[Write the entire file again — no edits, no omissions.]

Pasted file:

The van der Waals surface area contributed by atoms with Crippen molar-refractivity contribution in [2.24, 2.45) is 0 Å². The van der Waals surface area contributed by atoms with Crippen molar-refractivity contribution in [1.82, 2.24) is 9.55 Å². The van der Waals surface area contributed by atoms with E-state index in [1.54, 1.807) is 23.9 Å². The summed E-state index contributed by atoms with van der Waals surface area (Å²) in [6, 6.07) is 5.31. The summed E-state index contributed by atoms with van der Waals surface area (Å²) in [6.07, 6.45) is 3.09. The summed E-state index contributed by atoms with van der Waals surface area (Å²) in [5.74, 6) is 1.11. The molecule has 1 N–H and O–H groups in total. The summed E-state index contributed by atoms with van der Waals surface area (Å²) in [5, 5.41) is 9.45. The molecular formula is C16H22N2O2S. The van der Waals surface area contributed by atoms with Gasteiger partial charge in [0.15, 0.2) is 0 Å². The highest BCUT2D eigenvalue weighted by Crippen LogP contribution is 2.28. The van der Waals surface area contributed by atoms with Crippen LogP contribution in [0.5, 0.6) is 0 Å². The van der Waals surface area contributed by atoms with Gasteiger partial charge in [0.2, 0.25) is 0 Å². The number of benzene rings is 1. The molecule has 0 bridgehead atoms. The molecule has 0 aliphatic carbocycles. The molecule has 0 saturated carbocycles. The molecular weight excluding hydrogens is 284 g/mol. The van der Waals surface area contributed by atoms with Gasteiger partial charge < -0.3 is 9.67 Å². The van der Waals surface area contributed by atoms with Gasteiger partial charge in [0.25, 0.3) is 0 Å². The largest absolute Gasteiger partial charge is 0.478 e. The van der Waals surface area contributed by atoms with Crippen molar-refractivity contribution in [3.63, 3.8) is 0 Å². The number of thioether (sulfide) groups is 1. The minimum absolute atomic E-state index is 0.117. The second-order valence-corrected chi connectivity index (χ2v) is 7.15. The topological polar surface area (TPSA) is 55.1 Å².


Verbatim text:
The van der Waals surface area contributed by atoms with Crippen molar-refractivity contribution in [2.24, 2.45) is 0 Å². The van der Waals surface area contributed by atoms with Crippen molar-refractivity contribution in [1.82, 2.24) is 9.55 Å². The van der Waals surface area contributed by atoms with E-state index in [1.54, 1.807) is 23.9 Å². The summed E-state index contributed by atoms with van der Waals surface area (Å²) in [6, 6.07) is 5.31. The summed E-state index contributed by atoms with van der Waals surface area (Å²) in [6.07, 6.45) is 3.09. The summed E-state index contributed by atoms with van der Waals surface area (Å²) in [5.74, 6) is 1.11. The molecule has 1 N–H and O–H groups in total. The summed E-state index contributed by atoms with van der Waals surface area (Å²) in [5, 5.41) is 9.45. The molecular formula is C16H22N2O2S. The van der Waals surface area contributed by atoms with Gasteiger partial charge in [0.15, 0.2) is 0 Å². The highest BCUT2D eigenvalue weighted by Crippen LogP contribution is 2.28. The van der Waals surface area contributed by atoms with Crippen LogP contribution in [0.5, 0.6) is 0 Å². The van der Waals surface area contributed by atoms with Gasteiger partial charge in [0.2, 0.25) is 0 Å². The number of benzene rings is 1. The molecule has 0 bridgehead atoms. The molecule has 0 aliphatic carbocycles. The molecule has 0 saturated carbocycles. The molecular weight excluding hydrogens is 284 g/mol. The van der Waals surface area contributed by atoms with Gasteiger partial charge < -0.3 is 9.67 Å². The van der Waals surface area contributed by atoms with Gasteiger partial charge in [0.25, 0.3) is 0 Å². The largest absolute Gasteiger partial charge is 0.478 e. The van der Waals surface area contributed by atoms with Crippen molar-refractivity contribution in [3.63, 3.8) is 0 Å². The number of thioether (sulfide) groups is 1. The minimum absolute atomic E-state index is 0.117. The second-order valence-corrected chi connectivity index (χ2v) is 7.15. The topological polar surface area (TPSA) is 55.1 Å².